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Tuesday, August 18, 2009

Review: Che Part One: The Argentine (2008)

* * *

Director: Steven Soderbergh
Starring: Benicio Del Torro

My original intention was to review both parts of Steven Soderbergh's epic in one review but since that would have made for a post that was way too long, and since I feel that there are enough differences in style and quality between the two to consider them as seperate films, I'll be reviewing The Argentine today and Guerilla tomorrow.

The Argentine opens in Mexico in 1955 when Che (Benicio Del Torro) meets Fidel Castro (Demien Bichir) and gets involved in his plans for revolution in Cuba. Suffering from debilitating bouts of asthma, Che ventures into the mountains to join the revolutionaries already gathered there and take a commanding role. His status as a foreigner makes the others distrust him and some refuse to take orders from him. Not quite comfortable yet with his role in the revolution, Che refuses to push the issue and quietly accepts this insubordination, which earns him a reprimand from Castro when he finally joins them. Slowly, as their forces grow thanks to various peasant volunteers, Che becomes more at ease in his role as a leader and a more commanding presence.

Intercut with the progress of the revolution is faux-documentary footage detailing an interview between Che and American journalist Lisa Howard (Julia Ormond), and his 1964 address before the United Nations General Assembly. These scenes, shot in black-and-white as a contrast to the lush photography of the guerrilla narrative, explore Che the celebrity, invited to parties, revered by some and reviled by others. His speech at the United Nations is passionate and accusatory, making it clear that as far as he’s concerned his work is not done yet and won’t be until revolution spreads all the way through Latin America. Still wearing his green uniform, he could not be more of a contrast with the other U.N. representatives, and it is apparent that he sees his place as being out in the field and Guerilla will see him return to that life.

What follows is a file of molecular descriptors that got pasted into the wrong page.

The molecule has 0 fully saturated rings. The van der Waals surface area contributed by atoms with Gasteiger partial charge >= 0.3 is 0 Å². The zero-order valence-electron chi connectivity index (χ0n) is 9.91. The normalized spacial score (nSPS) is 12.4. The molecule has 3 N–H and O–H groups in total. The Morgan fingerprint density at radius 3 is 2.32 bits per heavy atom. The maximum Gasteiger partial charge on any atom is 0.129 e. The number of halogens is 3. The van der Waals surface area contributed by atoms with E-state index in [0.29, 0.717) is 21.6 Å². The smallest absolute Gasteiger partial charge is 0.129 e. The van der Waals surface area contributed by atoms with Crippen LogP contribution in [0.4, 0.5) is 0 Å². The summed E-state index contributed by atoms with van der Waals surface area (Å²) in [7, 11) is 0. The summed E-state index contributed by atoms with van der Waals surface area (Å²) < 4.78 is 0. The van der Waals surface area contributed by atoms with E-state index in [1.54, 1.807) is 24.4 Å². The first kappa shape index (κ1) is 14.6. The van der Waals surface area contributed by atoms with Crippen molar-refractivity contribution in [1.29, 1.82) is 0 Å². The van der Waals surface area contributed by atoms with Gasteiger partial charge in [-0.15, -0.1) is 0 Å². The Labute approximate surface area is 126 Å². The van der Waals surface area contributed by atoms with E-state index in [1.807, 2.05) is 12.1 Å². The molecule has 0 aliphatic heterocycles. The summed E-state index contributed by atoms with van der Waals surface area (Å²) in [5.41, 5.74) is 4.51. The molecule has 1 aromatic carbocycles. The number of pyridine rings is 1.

If you go into this film hoping to gain a clear understanding of Che the man, you’ll probably come out disappointed. Soderbergh keeps us at a distance from him both literally and figuratively, often filming him in long shots and focusing almost exclusively on Che as a soldier, strategist and political figure. His personal life figures into the story only in a brief mention of a wife back in Mexico and in the suggestion of a relationship developing between him and fellow soldier Aleida (Catalina Sandino Moreno). I think this is a smart way to go about telling story because so often biographical films get so focused on the sex lives of their subjects that they lose sight of what really makes those subjects interesting in the first place. With Che, it’s his politics and his role as a revolutionary and the way that his public image has taken on a life of its own. Since Che is so heavily steeped in symbolism in popular culture, it makes sense to me to maintain that distance in the film.

As Che, Del Torro is able to hit several different notes to render a full and rich performance. As a soldier he’s measured and calm, as a doctor he’s gentle and caring, and as a politician he’s ferocious as he expounds on the injustices of the world. Though the film keeps him at arm’s length, Del Torro is nevertheless able to connect with the audience in a very real way, conveying Che’s early insecurities and his difficulties in terms of his health. He doesn’t necessarily make Che a sympathetic character, but he’s able to go beyond the iconic image to make him human.

The Argentine is a solid effort, though it doesn’t completely succeed. There is an unfinished feeling to it and as it reaches the end, it feels less like a conclusion than a deep intake of breath as it prepares to start telling you the story of Guerilla. Unlike Guerilla, it doesn’t really stand up as a film on its own, which may be due to the fact that the Che biopic was originally conceived as being only the story told in Guerilla with everything that takes place in The Argentine being added after Terrence Malick dropped out and was replaced by Soderbergh. Since one half had considerably more time to develop than the other, it makes sense that that half should also be just a little bit stronger.

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